This spring, grow your garden and your finances – The Denver Post

April 18, 2021

Spring puts me in a mood to organize the yard. It’s nature’s way of encouraging people to clean out the clutter and ready the garden for new growth. This approach is a good way to view your finances as well. Take a step back and look at your financial plan like you look at your garden. Is it overgrown with weeds? Does it need a little pruning? What are you hoping to plant, and where? Will it grow well alongside the others you have planted? Each of these questions serves as easy metaphors for retirement planning.

First, we need a plan. Just like your yard or garden, randomly planting tomatoes or bushes don’t work well. There are considerations: is the light right or does the location make sense? To answer some of these questions, we need to see the big picture and sketch it out before getting started. I suggest starting with the “why.” What do we want from our yard? Veggies and herbs? A nice lawn on which to play? Perhaps, something that’s low maintenance?

Steve Booren

What’s your “why” for investing? Perhaps it’s to achieve a specific goal, make a purchase, or fund an education. Maybe you want to donate the result of your work to help others achieve their goals? Or maybe you just want something that’s low maintenance but will grow with you and provide for the future. Whatever your desired outcome, you must first understand what you are after. Without an end goal in mind, your finances are likely to end up in an overgrown mess.

Next, we need to build out a game plan, a method for achieving what we’ve designed. The goal here is progress, not perfection. Like elements of your financial plan, some of your landscaping may take years to mature before your design is realized and perfected. The work comes in keeping things on track. We encourage people to have a written, date-specific, and dollar-specific game plan to accumulate retirement capital. Detailed planning helps determine how much you must regularly put away or save, what your assumed rate of return might look like over what timeframe, and how each element contributes to the bigger picture. This helps you get from where you are today to where you want to be.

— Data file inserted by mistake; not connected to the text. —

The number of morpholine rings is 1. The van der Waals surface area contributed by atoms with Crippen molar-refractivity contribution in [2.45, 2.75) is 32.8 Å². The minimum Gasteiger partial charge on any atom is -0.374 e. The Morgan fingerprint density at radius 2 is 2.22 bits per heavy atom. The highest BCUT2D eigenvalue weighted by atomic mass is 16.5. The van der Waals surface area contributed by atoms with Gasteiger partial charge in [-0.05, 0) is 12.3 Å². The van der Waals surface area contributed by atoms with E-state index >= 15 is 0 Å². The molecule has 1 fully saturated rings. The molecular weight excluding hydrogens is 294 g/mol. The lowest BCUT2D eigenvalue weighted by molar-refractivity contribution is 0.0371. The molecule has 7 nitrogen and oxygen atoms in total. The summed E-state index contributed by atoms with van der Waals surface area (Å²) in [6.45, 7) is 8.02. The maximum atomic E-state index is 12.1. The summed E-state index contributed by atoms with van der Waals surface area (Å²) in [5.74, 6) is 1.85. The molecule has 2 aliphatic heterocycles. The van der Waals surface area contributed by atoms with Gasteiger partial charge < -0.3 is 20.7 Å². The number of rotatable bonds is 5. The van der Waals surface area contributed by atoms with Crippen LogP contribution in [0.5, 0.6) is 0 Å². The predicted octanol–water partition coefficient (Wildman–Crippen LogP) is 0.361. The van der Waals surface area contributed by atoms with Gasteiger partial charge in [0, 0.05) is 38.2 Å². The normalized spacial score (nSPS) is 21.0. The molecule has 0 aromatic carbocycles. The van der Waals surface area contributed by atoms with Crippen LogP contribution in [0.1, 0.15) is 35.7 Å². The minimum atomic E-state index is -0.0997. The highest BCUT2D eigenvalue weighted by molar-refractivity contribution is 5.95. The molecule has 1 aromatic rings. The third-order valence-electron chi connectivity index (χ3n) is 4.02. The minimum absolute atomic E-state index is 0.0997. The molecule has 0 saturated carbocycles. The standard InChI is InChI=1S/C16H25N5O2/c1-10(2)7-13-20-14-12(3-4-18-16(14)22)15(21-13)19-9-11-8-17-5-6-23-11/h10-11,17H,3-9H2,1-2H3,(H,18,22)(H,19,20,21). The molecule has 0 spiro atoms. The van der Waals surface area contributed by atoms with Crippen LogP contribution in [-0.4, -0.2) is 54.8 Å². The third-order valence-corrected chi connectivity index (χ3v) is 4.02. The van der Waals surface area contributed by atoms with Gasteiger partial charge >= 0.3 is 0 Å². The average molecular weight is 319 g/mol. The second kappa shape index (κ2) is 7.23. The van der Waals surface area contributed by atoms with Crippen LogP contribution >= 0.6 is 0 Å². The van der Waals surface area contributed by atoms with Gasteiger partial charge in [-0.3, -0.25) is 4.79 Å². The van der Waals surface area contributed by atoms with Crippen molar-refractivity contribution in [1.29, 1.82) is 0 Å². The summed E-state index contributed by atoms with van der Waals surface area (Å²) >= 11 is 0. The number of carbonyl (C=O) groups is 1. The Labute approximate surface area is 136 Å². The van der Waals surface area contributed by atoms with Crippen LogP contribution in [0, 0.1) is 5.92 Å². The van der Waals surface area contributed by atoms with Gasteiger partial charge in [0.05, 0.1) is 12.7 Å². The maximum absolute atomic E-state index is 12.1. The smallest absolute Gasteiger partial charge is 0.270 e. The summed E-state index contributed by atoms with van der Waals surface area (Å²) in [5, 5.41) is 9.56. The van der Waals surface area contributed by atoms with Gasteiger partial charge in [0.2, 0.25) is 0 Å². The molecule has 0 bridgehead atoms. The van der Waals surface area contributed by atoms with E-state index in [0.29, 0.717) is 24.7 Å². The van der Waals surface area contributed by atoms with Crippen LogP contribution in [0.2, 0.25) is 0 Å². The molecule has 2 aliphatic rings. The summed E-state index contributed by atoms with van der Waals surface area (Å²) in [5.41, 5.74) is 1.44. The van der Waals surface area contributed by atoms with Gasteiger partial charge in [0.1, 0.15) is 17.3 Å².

Lastly, we need to understand the how. This is where things can get tricky. I’m certainly not a horticulturist, nor do I understand the necessities of certain elements in good soils or all the other important, yet specific, information required to grow a spectacular garden. But there are plenty of people out there willing to lend a hand. They have the experience, the know-how, and the method for bringing your idea to life.

Like pro gardeners, financial advisers can help you design your plan, ensure all the elements are working together, and that, over time, grow as expected. But growth is not without its setbacks. Just as a pro gardener can’t control the weather, neither can a financial adviser control the market. The markets may fluctuate, the economy may strengthen or weaken, and politics may nibble away at your carrots. But what really matters is knowing exactly where you are relative to where you want to go (or expect it to be) and that you adjust accordingly. Adjust your savings, spending, and behavior. Control what you have control over.

This is where our metaphor breaks down a little because if your garden doesn’t grow the way you want, there’s always next year. That’s not true for retirement planning. Every year you wait, or don’t make saving a priority, or promise to “look into it soon” is one less year you have to make sure you’ll have enough. In that sense, your financial future is the most important garden you’ll ever grow. If your only source of food was your garden, you’d probably spend a lot more time making sure to get it right. Why would your finances be any different?

Let’s talk about weeds. No one likes them. They’re difficult to control, and once firmly rooted, they can have a lasting effect on the rest of the garden. The weeds of the financial world come in a few varieties, one of the worst being the noise surrounding you, whether from social media, news, friends, etc. It is the equivalent of letting a few random weeds float into your garden.

These seeds are bad ideas and doubt. Maybe you’re not getting the best return? Perhaps you should have invested in that hot stock? Why didn’t you sell when everyone else was buying? These messages only serve to distract you from your goals and create doubt. Doubt leads to making unnecessary changes, and unnecessary changes create income for financial companies. Go after the weeds in your garden mercilessly and work hard to prevent new ones from taking root.